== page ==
Decision to Switch Ethereum to Proof-of-Stake May Have Been Based on Misleading Energy FUD
Frank Talk

Decision to Switch Ethereum to Proof-of-Stake May Have Been Based on Misleading Energy FUD

Author: Frank Holmes
Date Posted: September 21, 2022 Read time: 10 min

After countless delays, the Ethereum “Merge” finally took place last week, switching the blockchain protocol from proof-of-work (PoW) to proof-of-stake (PoS).

After countless delays, the Ethereum “Merge” finally took place last week, switching the blockchain protocol from proof-of-work (PoW) to proof-of-stake (PoS).

What this means, in brief, is that Ethereum’s native coin, Ether (ETH)—the world’s second largest digital asset following Bitcoin (BTC)—can no longer be mined using a graphics processing unit (GPU). Instead, participants can choose to “stake” their ETH on the network. The Ethereum network then selects which of these participants, known as “validators,” gets to validate transactions, and if such validations are found to be accurate and legitimate, participants are rewarded with new ETH blocks.

So what’s the catch? Well, there are a couple of big ones: 1) To become a validator, participants must stake at least 32 ETH, the equivalent of $43,000 at today’s prices, and 2) They must stake them for years.

You can see, then, how the Merge has transformed ETH from a decentralized asset, available to any young gamer with access to a decent GPU, to more of a centralized, oligarchic asset, controlled by a relatively few participants who already own tens of thousands of dollars’ worth of ETH.

In fact, as CoinDesk reported last week, two large validators were responsible for over 40% of the new ETH blocks that were added in the hours post-Merge. Those validators are crypto exchange platform Coinbase and crypto staking service Lido Finance.

PoS Puts Ether in Regulators’ Crosshairs

But wait, there’s more. By converting to PoS, Ether risks being seen by U.S. regulators as a proof-of-security asset. Last Friday, the White House published its first-ever crypto regulatory framework, just a day after the Merge was completed.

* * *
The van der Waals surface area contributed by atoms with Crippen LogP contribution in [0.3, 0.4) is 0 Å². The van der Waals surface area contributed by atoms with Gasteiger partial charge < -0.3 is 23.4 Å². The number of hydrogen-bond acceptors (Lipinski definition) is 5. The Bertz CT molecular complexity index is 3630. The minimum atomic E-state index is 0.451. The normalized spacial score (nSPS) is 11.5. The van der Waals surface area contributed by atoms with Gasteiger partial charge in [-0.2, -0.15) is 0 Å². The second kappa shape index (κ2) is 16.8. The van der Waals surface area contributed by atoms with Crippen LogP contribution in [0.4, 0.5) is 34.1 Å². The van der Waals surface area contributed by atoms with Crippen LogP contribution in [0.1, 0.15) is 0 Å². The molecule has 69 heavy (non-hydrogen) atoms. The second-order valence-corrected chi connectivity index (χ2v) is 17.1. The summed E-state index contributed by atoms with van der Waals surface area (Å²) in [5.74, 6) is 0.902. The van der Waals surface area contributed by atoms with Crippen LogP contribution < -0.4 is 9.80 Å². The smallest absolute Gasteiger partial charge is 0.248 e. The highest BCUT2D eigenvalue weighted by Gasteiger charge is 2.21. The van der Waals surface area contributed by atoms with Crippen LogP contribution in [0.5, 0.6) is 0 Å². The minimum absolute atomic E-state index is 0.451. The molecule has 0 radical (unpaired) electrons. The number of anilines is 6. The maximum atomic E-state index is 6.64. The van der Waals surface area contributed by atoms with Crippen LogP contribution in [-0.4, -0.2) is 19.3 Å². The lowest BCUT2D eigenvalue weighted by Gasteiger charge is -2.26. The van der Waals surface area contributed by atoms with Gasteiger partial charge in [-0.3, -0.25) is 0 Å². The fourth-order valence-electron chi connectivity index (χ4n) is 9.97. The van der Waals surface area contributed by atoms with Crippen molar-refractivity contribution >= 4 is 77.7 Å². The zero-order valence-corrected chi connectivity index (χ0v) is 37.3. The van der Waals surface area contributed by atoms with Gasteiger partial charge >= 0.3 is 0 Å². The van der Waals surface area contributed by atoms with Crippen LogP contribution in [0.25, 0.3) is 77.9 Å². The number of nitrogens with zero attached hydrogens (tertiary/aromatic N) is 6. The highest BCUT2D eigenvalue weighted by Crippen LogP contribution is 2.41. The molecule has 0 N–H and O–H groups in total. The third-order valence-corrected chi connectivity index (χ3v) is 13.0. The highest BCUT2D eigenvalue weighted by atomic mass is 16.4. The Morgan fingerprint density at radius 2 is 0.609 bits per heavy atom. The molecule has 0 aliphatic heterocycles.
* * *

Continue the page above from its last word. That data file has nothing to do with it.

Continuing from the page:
Gary Gensler, head of the Securities and Exchange Commission (SEC), has said on numerous occasions that PoW assets such as BTC are commodities, not securities, and should therefore not be regulated as securities.

That’s not the case with PoS, according to Gensler. Last week, the SEC chief commented that digital assets that allow investors to stake their holdings in exchange for new coins may qualify them as securities. The implication, of course, is that oversight of these coins may end up being just as rigorous as that of stocks, bonds, ETFs and other highly regulated assets. Besides ETH, other popular PoS cryptocurrencies include Cardano, Polkadot and Avalanche.

The May crash of Terra’s Luna coin, which triggered the collapse of overleveraged crypto lenders such as Celsius, Voyager and Three Arrows Capital, was a major driver of this year’s crypto winter. Lenders’ promises of high returns on investment have landed them in financial and legal hot water. It’s very important that the Ethereum Foundation not make the same mistakes and invite the same level of scrutiny.

Crypto winter

As we like to say at U.S. Global Investors, government policy is a precursor to change. But the change, in this case, may not turn out to be favorable. Regulatory pronouncements could add to volatility within the nascent cryptocurrency industry.

In the table below, you can see that ETH was one of the most volatile assets for the one-day and 10-day trading periods as of August 31—more volatile, in fact, than BTC and shares of Tesla. I can’t help believing that’s due to investors’ apprehension of the Merge and the regulatory uncertainty that surrounds it.  

DNA of Volatility

Standard Deviation For One-Year, As of August 30, 2022

One-Day Ten-Day
Gold Bullion ±1% ±3%
S&P 500 ±1% ±4%
Bitcoin ±4% ±11%
Tesla ±4% ±13%
Ethereum ±5% ±15%
MicroStrategy ±6% ±19%

Energy FUD Contributed to Decision to Transition to PoS

If everything I’ve said up until this point is the case, why did Ethereum decisionmakers choose to switch to PoS in the first place? Simply put, they folded under pressure from misleading charges that crypto mining, particularly BTC mining, consumes too much energy and is bad for the environment.

This is FUD, or fear, uncertainty and doubt. Yes, BTC mining requires electricity, but compared to nearly every other major industry—including finance and insurance, household appliances and gold mining—energy consumption is incredibly negligible, according to the Bitcoin Mining Council (BMC). What’s more, the BMC found that global BTC miners collectively use a higher sustainable energy mix than every major economy on the planet.

Sustainable Power Mix: Bitcoin Mining Vs. Countries